More than a dozen Jewish alumni and others citing an escalation of anti-Semitic acts across University of California campuses presented the regents with nearly 700 signatures Wednesday urging them to adopt the U.S. State Department’s definition of anti-Semitism.
Just one speaker, a Jewish woman, echoed pro-Palestinian groups that say defining anti-Semitism would repress criticism of Israel on campuses. But those calling for UC to adopt the definition said it would help clarify the difference between legitimate protest of Israeli policies and outright anti-Semitism.
“We are urging you to address anti-Semitism with the same vigor as you do all other forms of bigotry,” said Tammi Rossman-Benjamin, a UC Santa Cruz lecturer who co-founded Amcha, a coalition of Jewish groups that collected 683 signatures. Its name is Hebrew for “your people,” and the group says it exists to combat anti-Semitism in higher education.
No students addressed the regents on the issue. Clashes over Israel and anti-Semitism are increasingly common at UC and campuses across the country as calls for universities to boycott, sanction and divest from Israel have grown in popularity. The animosity also made its way to regents meetings in recent years, when anti-Israel activist Sadia Saifuddin and pro-Israel activist Avi Oved were selected as student regents. Saifuddin is about to complete her year on the board, and Oved, who has served as the non-voting student regent-designate, will take her place this summer.
The regents have no official definition of anti-Semitism, but do have a policy protecting free speech. Regents Chairman Bruce Varner and UC President Janet Napolitano have condemned bigotry.
On Wednesday, speakers cited recent anti-Jewish graffiti, flyers and intimidation on five UC campuses. Their petitions, signed by alumni, professors and rabbis, asked the regents to end the debate over what constitutes anti-Semitism by adopting the State Department’s definition. It begins: “Anti-Semitism is a certain perception of Jews, which may be expressed as hatred toward Jews.” The State Department also offers examples of anti-Semitism, including denying Israel the right to exist and comparing Israeli policies to those of the Nazis. In Sacramento, a bill pending before the Assembly, SCR35, would call on UC to adopt the definition.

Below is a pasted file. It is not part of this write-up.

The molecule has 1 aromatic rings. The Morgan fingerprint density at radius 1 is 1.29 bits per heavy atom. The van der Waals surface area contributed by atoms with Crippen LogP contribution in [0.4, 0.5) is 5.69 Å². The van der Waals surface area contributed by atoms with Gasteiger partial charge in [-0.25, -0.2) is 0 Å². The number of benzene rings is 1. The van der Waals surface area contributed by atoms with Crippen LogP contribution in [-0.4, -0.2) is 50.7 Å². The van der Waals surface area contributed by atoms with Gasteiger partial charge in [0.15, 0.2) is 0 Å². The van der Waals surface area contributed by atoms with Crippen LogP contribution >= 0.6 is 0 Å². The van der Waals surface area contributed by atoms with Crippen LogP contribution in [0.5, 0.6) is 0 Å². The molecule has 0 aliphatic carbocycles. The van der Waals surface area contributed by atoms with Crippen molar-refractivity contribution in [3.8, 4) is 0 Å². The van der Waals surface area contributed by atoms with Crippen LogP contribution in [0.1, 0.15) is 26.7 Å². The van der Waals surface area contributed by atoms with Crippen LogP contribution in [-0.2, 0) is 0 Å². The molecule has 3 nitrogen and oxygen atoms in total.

Cindy Shamban, the only speaker who opposed adopting the definition, said, it would “silence legitimate criticisms of Israel by codifying” such criticism as anti-Semitic.
The other speakers said they favor the right to criticize Israel, but not when it’s used as code for anti-Jewish actions.
“People of good faith can disagree on the Israeli-Palestinian issue, and we are not advocating for a silencing of free speech,” says one petition signed by 104 UC faculty members. “However, opposition to Israel’s policies or actions is no excuse to cross the line into Jew hatred.”
The petitions listed five anti-Semitic incidents on UC campuses within the last seven months:
•UC Berkeley: “Zionists should be sent to the gas chamber” was found on a bathroom wall March 2 after an anti-Israel protest.
•UCLA: Four student senators who sponsored a successful divestment resolution argued in February that a candidate for a student board was ineligible because she was Jewish. She was rejected in one vote and accepted in a second after a professor intervened.
•UC Santa Cruz: A Hillel-sponsored event had to be moved on Jan. 27 after anti-Israel faculty and students threatened to drown out speakers and shut it down.
•UC Davis: “Grout out the Jews” was scrawled on the campus’ Hillel House in late January before a student vote urging UC to divest from companies doing business with Israel. Swastikas were painted on a Jewish fraternity after the vote.
•UC Santa Barbara: Flyers blaming Jews for the Sept. 11, 2001, terrorist attacks appeared in October after students had staged anti-Israel campaigns for three years.
Napolitano has said the issue “should be addressed,” a UC spokeswoman said.
Nanette Asimov is a San Francisco Chronicle staff writer. E-mail: firstname.lastname@example.org
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